Naturopathic Medicine & Nutrition

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Nutrition Overview

Many of the chronic health problems that plague people in the United States are related to poor dietary and lifestyle choices. Illnesses such as diabetes, cardiovascular disease, hypertension, cancer, and gastrointestinal problems often develop as a result of diet. Nutrition is the backbone of naturopathic medicine. By changing our diet and adopting a healthy lifestyle, we can often change or reverse the course of an illness and restore good health.

Food impacts every cell in our body: you are what you eat. Unfortunately, the importance of nutrition is often downplayed. Foods can have a positive and negative impact on our health. One way food can have a negative impact on the body is from food sensitivities (also known as food intolerances), which are often incorrectly referred to as food allergies.

Food Sensitivities vs. Food Allergies

A food allergy is an immune response to a certain food. People who have a true food allergy (common examples are peanuts and strawberries) are usually aware of it and avoid the food due to the immediate and strong immunologic reaction that occurs (e.g., swelling, hives). A food sensitivity is a physiological reaction (e.g., headache, diarrhea) to a food, without an immune system response.

People often refer to a condition as a food allergy, when it actually is a food sensitivity. Food allergies are generally easy to determine through allergy testing or history of immune response. Food sensitivities can be more difficult to determine because reactions can be delayed (up to 48 hours) and/or more subtle. Also, it can be difficult to determine which food is actually causing the symptom, or if the symptom is caused by food or another pathological condition. Food sensitivity symptoms are many and varied. They include headache, diarrhea, constipation, sinus congestion, sore throat, and joint pain.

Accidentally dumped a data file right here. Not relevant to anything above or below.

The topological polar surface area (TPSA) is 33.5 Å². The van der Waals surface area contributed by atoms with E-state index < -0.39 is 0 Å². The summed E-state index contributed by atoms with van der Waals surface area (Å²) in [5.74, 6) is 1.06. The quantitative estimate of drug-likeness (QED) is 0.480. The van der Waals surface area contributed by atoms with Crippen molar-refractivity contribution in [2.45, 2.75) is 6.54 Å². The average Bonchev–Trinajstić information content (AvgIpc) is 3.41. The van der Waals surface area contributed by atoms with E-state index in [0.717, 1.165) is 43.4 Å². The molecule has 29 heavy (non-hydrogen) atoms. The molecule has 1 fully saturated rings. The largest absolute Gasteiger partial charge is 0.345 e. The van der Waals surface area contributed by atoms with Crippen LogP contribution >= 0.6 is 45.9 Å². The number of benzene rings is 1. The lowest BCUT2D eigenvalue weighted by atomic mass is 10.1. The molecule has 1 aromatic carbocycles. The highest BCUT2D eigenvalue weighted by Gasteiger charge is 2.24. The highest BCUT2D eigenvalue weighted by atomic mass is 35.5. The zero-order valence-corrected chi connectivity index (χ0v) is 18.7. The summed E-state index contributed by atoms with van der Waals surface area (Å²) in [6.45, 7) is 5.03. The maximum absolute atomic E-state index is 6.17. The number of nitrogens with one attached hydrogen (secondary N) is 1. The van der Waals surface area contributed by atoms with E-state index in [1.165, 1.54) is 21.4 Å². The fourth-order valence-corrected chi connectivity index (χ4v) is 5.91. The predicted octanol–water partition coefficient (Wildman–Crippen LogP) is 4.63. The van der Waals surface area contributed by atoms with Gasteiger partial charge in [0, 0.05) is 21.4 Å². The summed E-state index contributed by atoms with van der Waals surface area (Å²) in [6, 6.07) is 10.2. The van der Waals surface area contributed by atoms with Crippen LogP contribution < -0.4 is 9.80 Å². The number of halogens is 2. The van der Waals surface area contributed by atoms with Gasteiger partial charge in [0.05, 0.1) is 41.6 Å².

Food sensitivities can be more complex than just a symptom. When a food that is not tolerated is eaten, the stomach and intestines can become inflamed. Because of the inflammation, the lining of the gastrointestinal tract can develop little openings that bits of undigested or partially digested food can pass through. This is referred to as "leaky gut syndrome." When these particles enter the bloodstream, the body's immune system recognizes them as foreign and attacks them. Thus, an immune response is initiated at this point, but it is still not identified as a true food allergy.

  • wheat products (pasta, breads, processed foods)
  • glutenous grains (rye, barley, oats, spelt, kamut, seitan, hops)
  • dairy products (milk, cheese, yogurt, cream)
  • corn products (tortilla, chips, polenta, cornstarch, thickeners)
  • peanuts (peanut butter, peanut oil)
  • soy products (tofu, tempeh, soy milk, soy protein powder, soy oil)
  • red meat (usually more a problem with additives than with the protein itself)
  • sugar substitutes (aspartame, saccharine)